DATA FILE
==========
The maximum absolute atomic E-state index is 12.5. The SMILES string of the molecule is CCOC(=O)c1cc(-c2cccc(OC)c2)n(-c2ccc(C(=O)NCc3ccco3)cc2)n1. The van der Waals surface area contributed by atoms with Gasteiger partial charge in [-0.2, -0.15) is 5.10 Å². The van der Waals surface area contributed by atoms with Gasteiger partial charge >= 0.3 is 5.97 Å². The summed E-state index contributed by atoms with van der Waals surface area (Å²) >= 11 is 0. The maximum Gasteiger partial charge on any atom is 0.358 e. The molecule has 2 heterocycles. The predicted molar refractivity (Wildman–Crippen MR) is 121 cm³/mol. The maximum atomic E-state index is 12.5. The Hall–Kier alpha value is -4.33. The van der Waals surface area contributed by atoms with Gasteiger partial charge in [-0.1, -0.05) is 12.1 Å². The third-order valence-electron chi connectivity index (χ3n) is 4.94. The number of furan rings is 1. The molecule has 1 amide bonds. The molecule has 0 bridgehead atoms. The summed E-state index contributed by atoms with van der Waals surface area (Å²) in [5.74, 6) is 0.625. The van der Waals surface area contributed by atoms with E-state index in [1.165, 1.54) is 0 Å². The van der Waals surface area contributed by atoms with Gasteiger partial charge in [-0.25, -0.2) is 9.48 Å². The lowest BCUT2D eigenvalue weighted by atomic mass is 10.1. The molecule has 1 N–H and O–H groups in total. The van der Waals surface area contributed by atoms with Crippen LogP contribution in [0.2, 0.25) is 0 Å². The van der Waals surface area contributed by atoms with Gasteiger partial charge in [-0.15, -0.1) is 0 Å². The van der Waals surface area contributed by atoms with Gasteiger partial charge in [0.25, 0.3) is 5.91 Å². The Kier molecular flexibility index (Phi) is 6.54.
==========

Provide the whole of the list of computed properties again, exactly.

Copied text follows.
The maximum absolute atomic E-state index is 12.5. The SMILES string of the molecule is CCOC(=O)c1cc(-c2cccc(OC)c2)n(-c2ccc(C(=O)NCc3ccco3)cc2)n1. The van der Waals surface area contributed by atoms with Gasteiger partial charge in [-0.2, -0.15) is 5.10 Å². The van der Waals surface area contributed by atoms with Gasteiger partial charge >= 0.3 is 5.97 Å². The summed E-state index contributed by atoms with van der Waals surface area (Å²) >= 11 is 0. The maximum Gasteiger partial charge on any atom is 0.358 e. The molecule has 2 heterocycles. The predicted molar refractivity (Wildman–Crippen MR) is 121 cm³/mol. The maximum atomic E-state index is 12.5. The Hall–Kier alpha value is -4.33. The van der Waals surface area contributed by atoms with Gasteiger partial charge in [-0.1, -0.05) is 12.1 Å². The third-order valence-electron chi connectivity index (χ3n) is 4.94. The number of furan rings is 1. The molecule has 1 amide bonds. The molecule has 0 bridgehead atoms. The summed E-state index contributed by atoms with van der Waals surface area (Å²) in [5.74, 6) is 0.625. The van der Waals surface area contributed by atoms with E-state index in [1.165, 1.54) is 0 Å². The van der Waals surface area contributed by atoms with Gasteiger partial charge in [-0.25, -0.2) is 9.48 Å². The lowest BCUT2D eigenvalue weighted by atomic mass is 10.1. The molecule has 1 N–H and O–H groups in total. The van der Waals surface area contributed by atoms with Crippen LogP contribution in [0.2, 0.25) is 0 Å². The van der Waals surface area contributed by atoms with Gasteiger partial charge in [-0.15, -0.1) is 0 Å². The van der Waals surface area contributed by atoms with Gasteiger partial charge in [0.25, 0.3) is 5.91 Å². The Kier molecular flexibility index (Phi) is 6.54.